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Mainframes support much of the world's critical infrastructure, and COBOL is here to stay.


Currently, there is more conversation going on about mainframes and COBOL programming in social media than ever before. I don’t remember the last time I saw #COBOL trending on Twitter, and I feel there is no better time than now to reflect on my fulfilling career on the mainframe. Much of the world’s critical infrastructure — such as governments, healthcare, transportation, financial services, and other major industries — depend on mainframes. But much of the world is only just starting to realize this.

I, however, was lucky enough to learn this very early on in my education. In 2001, there was simultaneously a major shift in programming development from Windows applications to the web, and an ongoing bursting of the late ’90s tech bubble. While Java was all the rage, my interest in the COBOL programming language landed me in front of a university professor whose words had a lifelong impact on me. He started our first class by telling us he knew that many of us were probably taking the class to simply get the credit and had no interest in using COBOL in our future careers. However, he was determined to change our minds. He said to us: “Why even bother to learn it? Because as much as people want to kill COBOL, it’s not going to happen. There are hundreds of millions of lines of COBOL code out there. It’s the most proliferate programming language on the planet that nobody knows about. You don’t know about it because it’s being used under the hood in banks, credit card companies, insurance companies, and governments. There will always be a job for you as a COBOL programmer. COBOL is going to outlive us all.”

That speech resonated with me, and sure enough, as some of my friends headed to Silicon Valley after graduation, I sought out a career on the mainframe where I could continue to hone my COBOL knowledge, among other things. I quickly learned that my professor had, in fact, been correct. Mainframes do drive the business world!

COBOL taught me that while there is no shortage of existing COBOL code out there driving basic business, there still is a need for active development. I was actually amazed to see how old some of the code was that I was working on. Even now, I still deal with a fair amount of code that was written well before my time, and I know that this code will keep on running long after I’ve retired. I may even be working on code that will outlive me, and that’s pretty cool.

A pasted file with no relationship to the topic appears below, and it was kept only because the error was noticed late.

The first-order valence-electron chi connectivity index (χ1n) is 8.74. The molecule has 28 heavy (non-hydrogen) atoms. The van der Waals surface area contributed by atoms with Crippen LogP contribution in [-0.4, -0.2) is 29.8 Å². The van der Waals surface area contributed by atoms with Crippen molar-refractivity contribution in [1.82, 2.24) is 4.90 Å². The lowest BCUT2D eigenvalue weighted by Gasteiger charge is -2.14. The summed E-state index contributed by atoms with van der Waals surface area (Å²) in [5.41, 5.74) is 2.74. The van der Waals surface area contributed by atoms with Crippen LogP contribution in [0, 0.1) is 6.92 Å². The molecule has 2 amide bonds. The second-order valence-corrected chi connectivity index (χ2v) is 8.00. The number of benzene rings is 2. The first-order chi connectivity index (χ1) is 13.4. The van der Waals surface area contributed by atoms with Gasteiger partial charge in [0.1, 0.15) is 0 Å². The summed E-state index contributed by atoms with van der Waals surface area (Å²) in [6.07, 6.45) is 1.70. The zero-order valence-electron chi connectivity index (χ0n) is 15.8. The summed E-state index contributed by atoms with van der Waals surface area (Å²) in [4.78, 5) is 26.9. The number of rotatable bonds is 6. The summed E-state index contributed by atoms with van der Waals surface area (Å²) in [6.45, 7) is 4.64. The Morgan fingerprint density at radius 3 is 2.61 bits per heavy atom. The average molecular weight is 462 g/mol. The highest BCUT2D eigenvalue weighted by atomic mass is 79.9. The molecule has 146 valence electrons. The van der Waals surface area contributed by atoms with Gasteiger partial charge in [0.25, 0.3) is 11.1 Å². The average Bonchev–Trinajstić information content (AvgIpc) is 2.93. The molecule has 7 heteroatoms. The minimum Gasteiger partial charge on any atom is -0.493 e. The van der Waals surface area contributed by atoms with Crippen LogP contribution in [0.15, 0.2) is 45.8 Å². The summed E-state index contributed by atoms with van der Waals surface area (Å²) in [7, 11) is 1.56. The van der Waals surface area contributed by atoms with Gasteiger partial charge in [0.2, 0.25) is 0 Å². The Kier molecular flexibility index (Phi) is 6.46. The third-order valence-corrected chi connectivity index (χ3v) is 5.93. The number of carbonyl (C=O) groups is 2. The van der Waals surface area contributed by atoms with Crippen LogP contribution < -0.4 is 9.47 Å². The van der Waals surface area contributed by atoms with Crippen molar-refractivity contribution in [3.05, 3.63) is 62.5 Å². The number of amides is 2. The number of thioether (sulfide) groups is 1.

I also found that learning COBOL was not as difficult as some make it out to be. It was largely like learning any other development language. The main difference with learning COBOL is that it isn’t as easy to find answers to your nitty-gritty questions on Google or Stack Overflow. When it comes to mainframes, a lot of learning is done on the job — but this experience truly helped me learn how to be a better coder in general. It forced me to get under the hood of my code to make it work.

Furthermore, because mainframe programmers often need to work closely with one another, the mainframe community is a tight-knit one. My biggest advice for an early tenure looking at a mainframe role? Don’t be afraid to ask questions and pick anyone and everyone’s brains. The more senior members of mainframe teams like mine are often like teachers themselves. They are happy to spread knowledge as well as opportunity to the next generation, so be sure to take advantage of that! With a more niche community like the mainframe, and the need for up-and-coming programmers, there is ample opportunity for quick advancement and career longevity that you may not see in other areas of IT. As you move up the ladder, you’ll likely get the chance to be involved in the design of projects that marry mainframes to newer technologies.

Just as my professor advised, there will always be a need for COBOL programmers. I’ve had job security my whole life, as well as the chance to take on more opportunities much sooner than many of my colleagues who pursued other technologies. I’ve never been worried about my job because, as my professor stated, there will always be a job for me. This feeling of security means so much to me, and I can’t stress enough how important it is to keep this in mind when you are just learning COBOL. Especially in today’s climate, it’s great to know that you have a job, and you will continue to have that job because of your foundational knowledge in such an important programming language.

Mainframes are one of the world’s biggest secrets, and I’ve had the pleasure of being in on it. I am always able to surprise someone by explaining that almost every financial transaction goes through a mainframe in some way or another. Even my friends who ventured off to Silicon Valley are surprised to hear that Big Iron is behind so much of our world today. I’d like to echo my professor’s sentiment from all those years ago: There will always be a need for mainframe programmers, but maybe it will no longer be the world’s biggest secret.

Adam DeMarino